The Restoration of a Distler Porsche 7500 Tin Metal Model!
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Example of a mint Distler Porsche. NOT the subject of this restoration!

Distler Porsche Models:

The model above is a good example of an unrestored Distler Porsche Electromatic 7500. These battery powered tin metal models were made in West Germany in the early 1950's and later in Belgium, and in recent years they have become highly collectable. Mint boxed examples can bring well over $1,000.00. Rare colors and the Police model can bring as high as $3,000.00. Distler values are primarily a function of originality, condition, and certain rare colors. Because of escalating prices for high quality Distlers, collectors are increasingly turning to restoring these neat little cars.  And that's what this website is all about:  restoring a Distler Porsche Electromatic 7500. Below you will find a series of pictures and descriptions of the restoration process, and the completed model.

The Restoration:

The Distler picked for this restoration project was in pretty sad condition when first obtained. The paint was badly scratched, and there was surface rust on most of the bright parts. There were several major "dings" in the body and some of the parts were missing. To top it off, the electric motor didn't work and the battery area was badly corroded.

To begin the restoration, the model was completely disassembled. Removing the body from the chassis was the first step. This was accomplished by turning six (6) clips that hold the body to the chassis. These clips can be accessed from six 1/8 inch holes in the base plate, two at the front of the base plate, two in the middle, and two at the back. Use a small screwdriver not wider than 1/8th of an inch. Insert the screwdriver into the holes and turn to the left or the right. The clip will turn and release the body from the chassis. In some cases, it may be necessary to spray the clips with WD-40 or liquid wrench to release the clips.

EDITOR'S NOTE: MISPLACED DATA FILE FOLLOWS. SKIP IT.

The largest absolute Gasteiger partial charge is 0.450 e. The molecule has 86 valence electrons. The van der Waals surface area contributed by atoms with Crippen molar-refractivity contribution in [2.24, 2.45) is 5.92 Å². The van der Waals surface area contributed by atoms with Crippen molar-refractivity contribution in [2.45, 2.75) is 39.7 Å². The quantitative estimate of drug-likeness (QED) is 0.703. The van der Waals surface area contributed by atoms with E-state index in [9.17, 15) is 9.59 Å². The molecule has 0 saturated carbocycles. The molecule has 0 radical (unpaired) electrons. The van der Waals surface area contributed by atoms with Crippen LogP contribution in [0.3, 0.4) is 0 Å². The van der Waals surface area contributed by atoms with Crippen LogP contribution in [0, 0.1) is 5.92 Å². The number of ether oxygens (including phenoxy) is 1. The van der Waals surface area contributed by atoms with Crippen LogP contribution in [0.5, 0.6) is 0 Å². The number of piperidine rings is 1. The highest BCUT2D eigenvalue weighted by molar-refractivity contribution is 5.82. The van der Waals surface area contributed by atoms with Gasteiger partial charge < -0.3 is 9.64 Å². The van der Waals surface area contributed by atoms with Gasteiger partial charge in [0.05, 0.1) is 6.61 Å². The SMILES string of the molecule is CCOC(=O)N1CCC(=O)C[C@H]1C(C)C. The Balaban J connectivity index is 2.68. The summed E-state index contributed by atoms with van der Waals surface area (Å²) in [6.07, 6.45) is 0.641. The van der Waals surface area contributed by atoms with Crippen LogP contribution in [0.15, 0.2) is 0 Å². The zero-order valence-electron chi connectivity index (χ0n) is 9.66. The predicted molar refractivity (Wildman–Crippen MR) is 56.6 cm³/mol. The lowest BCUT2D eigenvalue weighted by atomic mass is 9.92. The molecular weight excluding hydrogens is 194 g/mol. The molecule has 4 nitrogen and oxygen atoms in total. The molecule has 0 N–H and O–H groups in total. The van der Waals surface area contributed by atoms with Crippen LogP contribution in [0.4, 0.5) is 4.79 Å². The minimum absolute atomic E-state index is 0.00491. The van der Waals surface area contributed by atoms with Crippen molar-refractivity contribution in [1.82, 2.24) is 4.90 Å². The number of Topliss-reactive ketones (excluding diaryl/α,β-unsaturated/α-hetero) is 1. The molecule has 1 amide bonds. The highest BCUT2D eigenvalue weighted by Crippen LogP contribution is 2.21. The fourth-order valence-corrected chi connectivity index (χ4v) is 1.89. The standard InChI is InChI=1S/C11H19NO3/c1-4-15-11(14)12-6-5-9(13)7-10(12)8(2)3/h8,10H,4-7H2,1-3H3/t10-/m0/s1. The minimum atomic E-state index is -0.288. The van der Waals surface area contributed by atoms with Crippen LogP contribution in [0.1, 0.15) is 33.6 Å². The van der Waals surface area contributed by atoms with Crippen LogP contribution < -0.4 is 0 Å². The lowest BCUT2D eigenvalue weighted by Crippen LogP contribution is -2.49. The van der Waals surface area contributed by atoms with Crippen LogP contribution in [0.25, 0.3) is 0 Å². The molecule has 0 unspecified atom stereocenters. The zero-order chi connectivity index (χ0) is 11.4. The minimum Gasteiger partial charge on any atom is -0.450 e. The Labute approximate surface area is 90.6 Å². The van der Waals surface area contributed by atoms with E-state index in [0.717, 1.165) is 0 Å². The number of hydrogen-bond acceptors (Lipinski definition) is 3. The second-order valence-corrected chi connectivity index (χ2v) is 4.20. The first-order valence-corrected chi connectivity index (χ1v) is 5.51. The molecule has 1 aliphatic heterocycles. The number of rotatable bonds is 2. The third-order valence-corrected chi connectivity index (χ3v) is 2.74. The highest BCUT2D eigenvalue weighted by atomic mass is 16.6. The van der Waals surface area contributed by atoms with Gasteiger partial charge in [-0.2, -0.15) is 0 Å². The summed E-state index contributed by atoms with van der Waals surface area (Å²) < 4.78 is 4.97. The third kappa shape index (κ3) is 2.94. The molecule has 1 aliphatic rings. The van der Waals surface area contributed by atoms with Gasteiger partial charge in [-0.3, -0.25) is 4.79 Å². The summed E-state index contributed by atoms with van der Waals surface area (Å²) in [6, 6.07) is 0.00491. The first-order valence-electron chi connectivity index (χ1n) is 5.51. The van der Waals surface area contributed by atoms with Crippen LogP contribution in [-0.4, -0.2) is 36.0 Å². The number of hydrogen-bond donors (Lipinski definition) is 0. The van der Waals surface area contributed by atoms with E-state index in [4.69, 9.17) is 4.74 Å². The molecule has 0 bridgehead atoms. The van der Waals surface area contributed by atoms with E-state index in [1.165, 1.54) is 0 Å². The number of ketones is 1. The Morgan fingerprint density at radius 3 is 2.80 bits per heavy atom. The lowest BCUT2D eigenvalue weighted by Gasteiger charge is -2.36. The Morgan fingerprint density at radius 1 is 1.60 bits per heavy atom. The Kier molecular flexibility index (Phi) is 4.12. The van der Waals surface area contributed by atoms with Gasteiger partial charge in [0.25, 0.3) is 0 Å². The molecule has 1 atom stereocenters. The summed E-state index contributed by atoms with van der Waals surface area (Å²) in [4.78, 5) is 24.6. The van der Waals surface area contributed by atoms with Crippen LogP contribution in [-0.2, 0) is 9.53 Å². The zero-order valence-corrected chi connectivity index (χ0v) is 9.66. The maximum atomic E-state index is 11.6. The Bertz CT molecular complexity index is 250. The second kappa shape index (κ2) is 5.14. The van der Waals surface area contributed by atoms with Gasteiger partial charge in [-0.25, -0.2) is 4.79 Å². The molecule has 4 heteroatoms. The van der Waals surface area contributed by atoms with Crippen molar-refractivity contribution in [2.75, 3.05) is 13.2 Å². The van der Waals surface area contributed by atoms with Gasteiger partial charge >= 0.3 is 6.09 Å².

Next all the parts attached to the body were removed including the headlights and tail lights, windshield and frame, licence plates, deco strips and hood handle. The metal body was then stripped of paint inside and out. This was accomplished by using paint remover brushed onto the body, and sand paper. Every bid of original paint was removed. Numerous dents were first pounded out with a small roundhead hammer, and auto finishing putty was applied and sanded numerous times until all signs of the dents were gone. Finally, the body was primered inside and out.

All of the bright metal parts including the headlights, windshield frame, licence plate light, and deco strips were carefully taken down to bare meal with a Dremel tool and a rotary wire brush. These parts were replated with nickel using a Caswell replating kit. This kit comes complete with everything you need to nickel plate small parts and is very easy to use. Sure beats taking small parts to a commercial plater. At the same time, the frame and battery holder which are hidden under the body were also stripped of rust and replated. The results were really good and add a professional and original touch to the restoration. Below see some pictures of the restoration process.

Original model with windshield, seats, top cover removed. Some sanding completed.

Small parts, seats & windshield removed from the body.

Bottom plate was in excellent condition, and used without further restoration.

Rusty frame and door panels. Dipping & replating solved this problem!

Basic body stripped of exterior parts!

Basic body stripped of all paint inside and outside.

Underside of the basic body stripped of all paint.

Initial applications of body finishing putty to complete repair of the body dents.

Another view of the body putty application after initial sanding.